One of the more common injuries we see in the office, especially when dealing with the feet, is Plantar Fasciitis (PF) – a common and often persistent injury seen in runners, menopausal and pregnant women, and generally those who spend a lot of time on their feet.
The cause of PF is often unknown. It is usually associated with overuse during high-impact exercise and sports and accounts for up to 9% of all running injuries typically caused by poorly-fitting shoes, lack of calf flexibility, or an uneven stride that creates an abnormal and stressful impact on the foot. Because the condition often occurs in only one foot, some factors other than overuse are likely to be responsible. There are many theories as to how and why people develop PF, including high arches, low arches, over-pronation, tight calves, incorrect shoes, and excess weight. Often times there are many factors contributing to each case.
The Plantar fascia (seen above) is a thick band of fibrous tissue that runs from beneath the toes to a common insertion point at the heel. This insertion point is normally the area that becomes painful with repetitive stress, causing inflammation and degeneration of the connective tissue. Morning heel pain is the primary complaint associated with PF and at times can be debilitating, causing even the smallest task unbearable.
As the foot strikes the ground the fascia is used as both a shock absorber and spring mechanism for propulsion. During the walking or running gait, abnormalities in the biomechanics of the foot can cause increased stress on this area. For instance, an ankle that is too tight in certain areas of movement might compensate by becoming hypermobile in other parts causing pronation or arch collapse. We do know there is a direct correlation as to how tight the gastrocnemius/soleus/Achilles complex is, and how tight the plantar fascia is. The tighter the Achilles, the tighter the PF.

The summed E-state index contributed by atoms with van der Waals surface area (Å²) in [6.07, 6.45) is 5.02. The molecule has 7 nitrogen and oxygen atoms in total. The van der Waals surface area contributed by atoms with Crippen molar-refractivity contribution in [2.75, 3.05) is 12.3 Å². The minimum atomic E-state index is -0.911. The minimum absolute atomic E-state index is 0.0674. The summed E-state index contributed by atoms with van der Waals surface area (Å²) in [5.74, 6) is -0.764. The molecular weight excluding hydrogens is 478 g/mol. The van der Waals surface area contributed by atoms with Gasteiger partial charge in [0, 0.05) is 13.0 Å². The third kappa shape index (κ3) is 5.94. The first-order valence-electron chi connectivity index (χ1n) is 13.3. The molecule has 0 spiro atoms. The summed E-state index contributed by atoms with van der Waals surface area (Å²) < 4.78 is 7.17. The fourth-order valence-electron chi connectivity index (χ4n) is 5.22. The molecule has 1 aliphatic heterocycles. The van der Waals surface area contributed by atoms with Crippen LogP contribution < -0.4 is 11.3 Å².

Sometimes PF can be hard to get rid of. We’ve seen many patients in the office for treatment after having suffered from it for years. If you’re in pain:
- Get it treated as soon as you can! The earlier you consult a professional, the less likely it is to hang around.
- Have good support. Wear shoes with support as much as possible and ensure you evaluate your running/walking shoes.
- Limit the morning pain. Have shoes or sandals by the bed…put them on before you put your feet on the floor. Do NOT walk around barefoot.
- Night Splints: Some evidence suggests that splints worn at night may be helpful for some people.
- Stretch. Stretching the plantar fascia and calf is the mainstay therapy for restoring strength and flexibility.
- A good functional orthotic. It doesn’t have to be custom made. These go in athletic shoes will help alleviate the pressure on the heel and PF. Brands we use include: Sole, Powerstep, and Superfeet.
The three major treatment goals for plantar fasciitis are:
- Reducing inflammation and pain
- Reducing pressure on the heel
- Restoring strength and flexibility
How PF is treated on our office:
- A biomechanical evaluation of the foot and lower extremity to determine cause of the problem.
- Active Release Technique to the foot and soft tissue of the lower extremities to reduce tension on the PF.
- Address any alignment issues that may be causing excess pressure on the PF.
- Taping techniques (seen below) provide extra support to the arch and alleviate pressure on the PF.
- Provide home-based rehab exercises that are extremely important to overcome PF issues.
Golf Ball Roll:
Rolling a golf ball on the arch of the foot for two-minutes each day can help reduce tightness. It’s important to stay away from rolling on the heel so as not to aggravate inflammation further. Roll the arch area only.
Calf/Achilles and Foot Stretches:
The New York Times recently published an article on PF stating that the below exercise is the mainstay for eliminating PF pain.